Mbuyiselo Botha and Sandile Memela
The most depressing feature of Carl Niehaus's public confessions of corruption was neither his addiction to the high life nor his betrayal of struggle ideals.
Both reveal the predictable inability of liberation movement heroes to live up to the high principles they espoused before they tasted the juicy fruit of power.
Rather what needs to be fleshed out is his pointing the finger at a woman - his former wife Linda Thango - as the cause of all his woes.
"His wife wanted all the best toys: holidays, jewels, clothes, shoes and shopping, shopping, shopping," said one of his former ANC bosses.
"Carl got sucked into that lifestyle, loved it and lived way beyond his means."
Niehaus confirmed this himself when he said: "I thought this is the way you keep love - you buy it."
The pressure on men to become super-achievers has always been manifest in our material-worshiping and money-driven world.
If we are to be honest, this is not surprising as men are always under pressure to live beyond their means because women are attracted to powerful and successful men.
Few people, especially gender activists, would have the courage to admit publicly that Niehaus's choices and decisions were, largely, influenced by his desire to become what he thought women wanted - and demand from their men.
In fact, he is a product of a patriarchal society.
Of course, it is an open secret now that ANC president Jacob Zuma is not the only man who cannot manage his finances in a manner that can satisfy the needs of his wives and . er, children.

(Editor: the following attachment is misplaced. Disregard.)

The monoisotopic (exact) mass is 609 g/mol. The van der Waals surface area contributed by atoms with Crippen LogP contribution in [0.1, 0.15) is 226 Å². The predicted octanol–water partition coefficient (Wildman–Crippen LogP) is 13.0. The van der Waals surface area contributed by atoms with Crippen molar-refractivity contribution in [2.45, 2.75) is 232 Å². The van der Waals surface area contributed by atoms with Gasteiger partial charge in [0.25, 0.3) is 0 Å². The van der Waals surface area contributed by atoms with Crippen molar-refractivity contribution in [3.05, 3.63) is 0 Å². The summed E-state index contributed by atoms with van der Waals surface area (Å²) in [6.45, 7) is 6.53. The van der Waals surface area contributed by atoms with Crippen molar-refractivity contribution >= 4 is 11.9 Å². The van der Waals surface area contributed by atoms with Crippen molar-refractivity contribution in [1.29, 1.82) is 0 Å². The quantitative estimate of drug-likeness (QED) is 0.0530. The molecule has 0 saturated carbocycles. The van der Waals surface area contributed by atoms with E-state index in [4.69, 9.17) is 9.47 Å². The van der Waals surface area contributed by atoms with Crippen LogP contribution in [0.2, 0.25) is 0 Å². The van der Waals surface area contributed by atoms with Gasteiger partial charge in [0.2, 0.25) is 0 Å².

Niehaus has provided yet another example of a man who has left a string of debts behind his back because he wanted to give his woman what she wanted.
To paraphrase the title of Gary Baker's book, they were both Dying to be a Man in a society that sends subliminal messages that to be a man, you must have money, money and more money.
In fact, Baker's book is a necessary but sobering intervention in a world where a man is only judged by what he has and not who he is.
The very fact that no one has come out publicly to explore and acknowledge the real pressures behind Niehaus's choices shows how captive society is to what a man should be.
The point here is not to say Niehaus should not be held responsible for the poor choices he has made as a man.
What needs to be shouted from the rooftops is that he succumbed to the temptation and pressures to be a man who is considered successful - by what he has rather than who he is.
Of course, some men are reeling under the pressure of debt but will not point fingers at their women.
There is widespread social pressure in the idea that a man who cannot provide for his family, especially the material needs of a woman, is less than what he ought to be.
In fact, it is still taboo - in a supposedly non-sexist society that upholds equality between men and women - for a man to depend on his female partner for material support.
This undermines the Constitution which has not only enshrined non-sexism but promotes the ideal of equality between the sexes.
How did men like Niehaus get in this bind?
Why are men willing to pretend to be successful when they are not?
Until such time that women discourage men from material worship and pressure inflicted by society on what their role should be, it will be difficult for men to accept that money is not a measure of success.
Finally, it is only when men and women form a coalition to shatter this myth - that man must always be boss - that there can be progress.
Unfortunately, most men - just like Niehaus - are still caught in this thickset of patriarchy that puts unnecessary pressure on them to be super-achievers.
And yet, as Baker says in Dying to be a Man, it is okay to be just an ordinary and simple bloke who accepts that in the global economic meltdown, the days of male domination and power are now over.
Men and women must fight together to bring about a truly non-sexist society.
l Botha is general secretary of SA Men's Forum and a gender activist. Memela is a government spokesperson and cultural commentator.